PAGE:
Category Archives: Chichen Itza

Chichen Itza: How to Get There and What to See

You don’t need to go on a big bus tour or hire a personal guide to see the Mayan ruins at Chichen Itza. You can be a (f)ree (i)ndepednent (t)raveler and do it all on your own.   I’ll show you how!


Chichen Itza or Tulum?


Mayan Observatory at Chichen Itza

People go to Tulum because of its proximity to Cancun and Playa del Carmen and because you can swim there next to Mayan ruins.  Instead, I strongly recommend that you go to Chichen Itza instead because it’s a full-sized Mayan city with many more archaeological remains and much larger pyramids.  I’m a historian and history teacher; trust me 🙂  Although it’s a two hour ride each way, you most definitely won’t be disappointed!  All my pictures in this post are of Chichen Itza, so if you like what you see, then what are you waiting for?!


Renting a Car in Mexico

Despite what you read online, renting a car in Mexico is absolutely nothing to worry about.   Here are some things that you’ll need to know:

  • Before you leave, check with your credit company to make sure they cover Collision Damage Waiver (CDW) in Mexico. Most good credit companies do, so you shouldn’t have to pay for that.  Print out a copy of the policy, bring it with you, and leave it in the rental car. The credit card company can email it to you or explain to you where it’s located on their website.


  • Mexico requires you to buy liability insurance.  They do not accept liability insurance from credit card companies.  You can purchase it online when you reserve a car.


  • In countries outside the U.S., most cars are standard, so be sure to rent an automatic if you don’t know how to drive standard. You’ll pay more but having the freedom to explore Chichen Itza on your own before the crowds get there is well worth it!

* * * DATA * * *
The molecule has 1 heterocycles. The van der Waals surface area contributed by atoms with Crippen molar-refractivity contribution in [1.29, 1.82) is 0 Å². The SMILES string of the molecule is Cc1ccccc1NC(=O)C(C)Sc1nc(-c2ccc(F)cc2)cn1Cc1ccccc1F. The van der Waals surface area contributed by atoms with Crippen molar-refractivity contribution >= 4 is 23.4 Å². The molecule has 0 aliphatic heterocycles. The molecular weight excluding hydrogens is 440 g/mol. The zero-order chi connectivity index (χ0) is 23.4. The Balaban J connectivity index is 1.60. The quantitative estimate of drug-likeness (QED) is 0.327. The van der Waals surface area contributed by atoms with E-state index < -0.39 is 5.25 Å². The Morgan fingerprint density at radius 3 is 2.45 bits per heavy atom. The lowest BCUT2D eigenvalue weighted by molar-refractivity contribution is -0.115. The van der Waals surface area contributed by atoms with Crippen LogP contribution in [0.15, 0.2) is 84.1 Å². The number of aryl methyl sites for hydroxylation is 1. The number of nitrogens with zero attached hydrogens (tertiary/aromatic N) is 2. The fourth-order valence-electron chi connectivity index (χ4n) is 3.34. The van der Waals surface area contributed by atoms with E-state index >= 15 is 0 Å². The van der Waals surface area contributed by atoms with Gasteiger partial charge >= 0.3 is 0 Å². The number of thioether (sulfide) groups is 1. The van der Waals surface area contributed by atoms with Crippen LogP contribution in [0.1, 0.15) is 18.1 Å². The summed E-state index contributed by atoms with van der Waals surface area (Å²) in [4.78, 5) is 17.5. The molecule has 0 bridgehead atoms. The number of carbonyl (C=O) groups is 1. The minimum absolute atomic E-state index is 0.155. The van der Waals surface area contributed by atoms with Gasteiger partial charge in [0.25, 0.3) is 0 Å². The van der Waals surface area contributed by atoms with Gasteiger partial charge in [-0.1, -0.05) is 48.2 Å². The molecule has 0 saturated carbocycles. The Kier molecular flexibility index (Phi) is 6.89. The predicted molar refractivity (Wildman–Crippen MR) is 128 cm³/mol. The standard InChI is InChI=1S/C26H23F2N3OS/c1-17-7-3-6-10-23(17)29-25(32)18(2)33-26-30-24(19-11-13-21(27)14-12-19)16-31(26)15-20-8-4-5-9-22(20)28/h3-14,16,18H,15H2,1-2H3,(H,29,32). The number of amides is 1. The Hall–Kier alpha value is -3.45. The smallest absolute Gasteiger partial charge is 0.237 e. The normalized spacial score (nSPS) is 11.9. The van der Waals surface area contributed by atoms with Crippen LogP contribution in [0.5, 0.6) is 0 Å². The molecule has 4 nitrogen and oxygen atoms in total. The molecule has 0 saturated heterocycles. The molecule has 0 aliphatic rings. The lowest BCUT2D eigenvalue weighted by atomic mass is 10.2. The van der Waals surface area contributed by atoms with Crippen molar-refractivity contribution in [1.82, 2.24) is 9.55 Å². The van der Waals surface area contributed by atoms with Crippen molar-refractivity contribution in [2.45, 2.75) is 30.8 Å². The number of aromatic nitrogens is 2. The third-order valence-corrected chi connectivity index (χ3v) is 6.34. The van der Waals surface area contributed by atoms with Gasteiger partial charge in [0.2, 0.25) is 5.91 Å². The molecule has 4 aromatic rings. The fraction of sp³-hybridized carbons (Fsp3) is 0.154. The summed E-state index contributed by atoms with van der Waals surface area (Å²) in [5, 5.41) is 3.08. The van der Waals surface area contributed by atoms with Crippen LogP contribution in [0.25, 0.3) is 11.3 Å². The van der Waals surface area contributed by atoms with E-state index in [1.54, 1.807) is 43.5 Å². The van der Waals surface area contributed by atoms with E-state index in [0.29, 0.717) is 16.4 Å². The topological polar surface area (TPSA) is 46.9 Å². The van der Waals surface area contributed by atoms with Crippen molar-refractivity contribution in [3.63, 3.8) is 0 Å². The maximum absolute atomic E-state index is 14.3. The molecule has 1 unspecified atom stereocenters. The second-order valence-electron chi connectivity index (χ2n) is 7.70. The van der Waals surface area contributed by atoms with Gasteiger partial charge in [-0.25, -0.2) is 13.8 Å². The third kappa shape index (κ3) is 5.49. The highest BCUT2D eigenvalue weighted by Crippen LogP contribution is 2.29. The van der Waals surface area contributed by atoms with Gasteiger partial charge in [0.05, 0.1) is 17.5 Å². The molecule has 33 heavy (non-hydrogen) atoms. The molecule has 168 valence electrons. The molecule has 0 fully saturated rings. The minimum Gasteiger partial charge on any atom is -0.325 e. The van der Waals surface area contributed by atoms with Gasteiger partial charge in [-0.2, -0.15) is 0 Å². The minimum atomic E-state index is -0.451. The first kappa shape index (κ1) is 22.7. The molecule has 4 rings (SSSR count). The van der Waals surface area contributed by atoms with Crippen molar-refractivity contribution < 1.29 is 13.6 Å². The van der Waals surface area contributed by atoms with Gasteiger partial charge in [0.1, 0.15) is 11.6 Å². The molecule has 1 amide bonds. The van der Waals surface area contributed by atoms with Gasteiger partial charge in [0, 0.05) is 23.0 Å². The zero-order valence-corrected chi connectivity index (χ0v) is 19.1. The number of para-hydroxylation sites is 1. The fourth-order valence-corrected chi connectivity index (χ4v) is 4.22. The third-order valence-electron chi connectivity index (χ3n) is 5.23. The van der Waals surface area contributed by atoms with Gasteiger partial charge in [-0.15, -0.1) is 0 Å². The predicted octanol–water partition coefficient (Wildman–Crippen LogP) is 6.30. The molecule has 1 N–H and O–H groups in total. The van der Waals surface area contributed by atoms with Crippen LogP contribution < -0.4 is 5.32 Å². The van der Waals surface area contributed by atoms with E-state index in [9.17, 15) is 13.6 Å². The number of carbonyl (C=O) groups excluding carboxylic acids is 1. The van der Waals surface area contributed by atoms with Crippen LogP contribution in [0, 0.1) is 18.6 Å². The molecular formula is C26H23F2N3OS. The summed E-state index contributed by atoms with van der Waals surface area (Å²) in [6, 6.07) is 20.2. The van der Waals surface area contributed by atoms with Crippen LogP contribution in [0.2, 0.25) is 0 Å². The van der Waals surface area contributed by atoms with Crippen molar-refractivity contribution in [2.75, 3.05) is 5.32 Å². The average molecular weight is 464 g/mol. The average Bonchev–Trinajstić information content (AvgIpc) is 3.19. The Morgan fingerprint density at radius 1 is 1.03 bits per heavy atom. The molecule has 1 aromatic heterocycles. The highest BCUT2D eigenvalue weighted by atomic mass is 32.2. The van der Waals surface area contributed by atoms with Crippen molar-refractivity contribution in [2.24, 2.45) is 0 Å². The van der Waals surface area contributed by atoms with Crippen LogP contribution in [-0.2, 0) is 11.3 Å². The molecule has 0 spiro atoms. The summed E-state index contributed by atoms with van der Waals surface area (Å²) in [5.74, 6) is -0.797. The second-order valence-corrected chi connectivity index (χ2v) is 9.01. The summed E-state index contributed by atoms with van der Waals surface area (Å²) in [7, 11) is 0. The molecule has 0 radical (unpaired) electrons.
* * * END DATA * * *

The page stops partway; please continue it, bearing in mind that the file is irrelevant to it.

The Best Car Rental Company in Cancun/Playa Del Carmen

The easiest way to get to Chichen Itza is by car, and if you’re flying into Cancun airport, the best place to rent a car is from Easy Way Rent A Car.  Many companies will play games with their rates and be deceptive about insurance, but that’s not the case with Easy Way. They guarantee their quotes and don’t charge an airport rental fee. They’ll also honor your credit card’s collision damage waiver insurance. Finally, they’ll pick you up at Cancun airport and even bring you back to  the airport at the end of your trip!  My partner and I did the research, and we used Easy Way.Mayan Pyramid at Chichen Itza

Yes, Easy Way will pick you up at Cancun Airport. The directions will be on your confirmation email. Follow the directions carefully, and you’ll find that a representative will be waiting for you and holding a sign with your last name on it. They’ll take you in an air-conditioned van to their rental car center. It looks a little strange because it’s behind a gas station, but the company and its employees are incredibly professional and helpful.  You’ll also return the car at this location, and they’ll take you back to the airport in their van.  So convenient!


Driving in Mexico is Easy

No matter what you read online, driving in Mexico is almost exactly like driving in the U.S. or Europe.  Here are some things you should know:

  • Obey the speed limit.  You’ll see countless Mexican cars fly by you, but don’t be tempted to speed. If you do, you run the risk of getting pulled over.


  • If you do get pulled over, which is very unlikely, be polite and ask for the ticket.  Do not give any money to the police officer. Just ask for the ticket.


  • You might read online that Mexican gas stations will try to scam you. That’s also extremely unlikely. All gas stations, called Pemex, are run by the national government, and they have cracked down on and monitor stations. Here are some common sense things to be mindful of:
    • Make sure the pump starts at zero.
    • Watch the attendant pump your gas. You may want to get out of the car and watch.  Confirm the cost.
    • Pay in cash because most gas stations won’t accept a credit card.
    • Be sure you receive the correct change.
    • Be polite.
    • Speaking of cash, when you’re in another country, always take money out of an ATM. Never use a cash exchange place because they’ll charge you a commission.   Take out enough money for two or three days because your bank will likely charge you an ATM fee each time that you withdraw money. Hint: some credit unions and small banks (like mine) don’t charge for international ATMs.  Ask your bank before you leave.


  • Mexican roads have speed bumps called topes. Signs will warn you that you’re approaching speed bumps. Just slow down and go over them like you would any speed bump.


  • If you’re entering or exiting a Mexican city or town, you’ll usually see a police checkpoint booth with officers inside. They’re just monitoring for safety.